Why is this research important to other entomologists in ESA’s Physiology, Biochemistry and Toxicology Section, entomologists as a whole, and non-entomologists?
This symposium gives me the opportunity to connect with entomologists from all four sections, including the Physiology, Biochemistry and Toxicology section, to exchange ideas, share new aspects of bee research and forge partnerships and potential collaborations. My research can also show how multiomics can be a versatile and powerful tool to answer many of our entomological research questions, especially bee research. Additionally, the symposium platform is useful for me to invite other entomologists as citizen scientists and volunteers to help us build the pollen nutrition database by contributing plant pollens.
What is your favorite part of your research? And what’s the most difficult or boring part of your research?
My favorite part of my research is to question myself and my thinking. Trying to find innovative approaches to solving a research problem, building fruitful collaborations that work, and trying to be successful at the basic and applied science interphase have taught me to also appreciate small successes when working on a problem. of research.
I think one of the most difficult parts of my research, like any beekeeping researcher, is the short window of annual experimentation opportunities. It is often necessary to anticipate the logistics and the experiments, in order to be able to carry out studies, in a short spring / summer window each year.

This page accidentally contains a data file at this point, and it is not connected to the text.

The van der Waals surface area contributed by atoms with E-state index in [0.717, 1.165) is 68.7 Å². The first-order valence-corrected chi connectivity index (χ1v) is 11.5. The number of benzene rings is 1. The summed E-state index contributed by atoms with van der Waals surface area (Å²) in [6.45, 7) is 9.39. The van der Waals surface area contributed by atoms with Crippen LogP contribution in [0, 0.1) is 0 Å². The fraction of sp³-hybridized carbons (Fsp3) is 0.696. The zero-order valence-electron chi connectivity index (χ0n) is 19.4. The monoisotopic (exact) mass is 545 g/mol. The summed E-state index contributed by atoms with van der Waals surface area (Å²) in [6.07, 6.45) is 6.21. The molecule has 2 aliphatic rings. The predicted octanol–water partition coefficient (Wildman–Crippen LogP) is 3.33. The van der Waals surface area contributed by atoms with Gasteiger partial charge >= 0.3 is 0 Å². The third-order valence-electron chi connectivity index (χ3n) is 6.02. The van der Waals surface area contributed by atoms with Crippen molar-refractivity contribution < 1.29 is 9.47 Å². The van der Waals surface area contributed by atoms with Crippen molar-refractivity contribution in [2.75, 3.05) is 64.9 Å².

What’s your favorite part of your current job?
My favorite part of my job is being able to find unanswered questions and keep trying to solve them. Most importantly, I can do this with a fantastic group of students (graduate students and undergraduates) who are as engaged and motivated as I am. I also have the opportunity to mentor and work with minority students, first generation students, and students representing the LGBTQ community. This in itself is a learning curve for me, and I take great pleasure in being able to train, teach and mentor students.
In addition, I have the opportunity to work closely with our stakeholders and extension partners, which gives me various opportunities to work on issues that matter to both beekeepers and producers.
What was a memorable experience you had or a hard-hitting challenge you overcame as a professional early in your career?
My most memorable experience as an early career professional so far is being able to guide graduate students and post-docs. Even though I was a postdoctoral fellow myself, I started âPostdoctoral Mentoringâ at OSU to help graduate students navigate their PhDs. and also give post-docs a chance to mentor and give the best of themselves to students. I also launched an Immigration Awareness Event to help fellow OSU immigrants navigate the complex immigration paperwork, build a support network of immigrant students and post-docs, and to provide useful resources to those in need.
What advice would you give to other members of the ECP?
My suggestion would be to think in advance about the career path you would like to take. Establishing independently takes time and a fantastic mentor to guide you. Being aware of what is needed (e.g. for academia you need publications, grants, collaborations, etc.) is the important first step in achieving your desired career goals. Networking, relationship building, and pushing your intellectual boundaries will also help shape and refine yourself further. It’s never too late to learn. I am a lifelong learner and I also encourage you to keep learning new things and honing your skills.
Carly Tribull, Ph.D., is Assistant Professor of Biology at Farmingdale State College and 2020-2021 Chair of ESA’s Early Career Professionals Committee. E-mail: [email protected].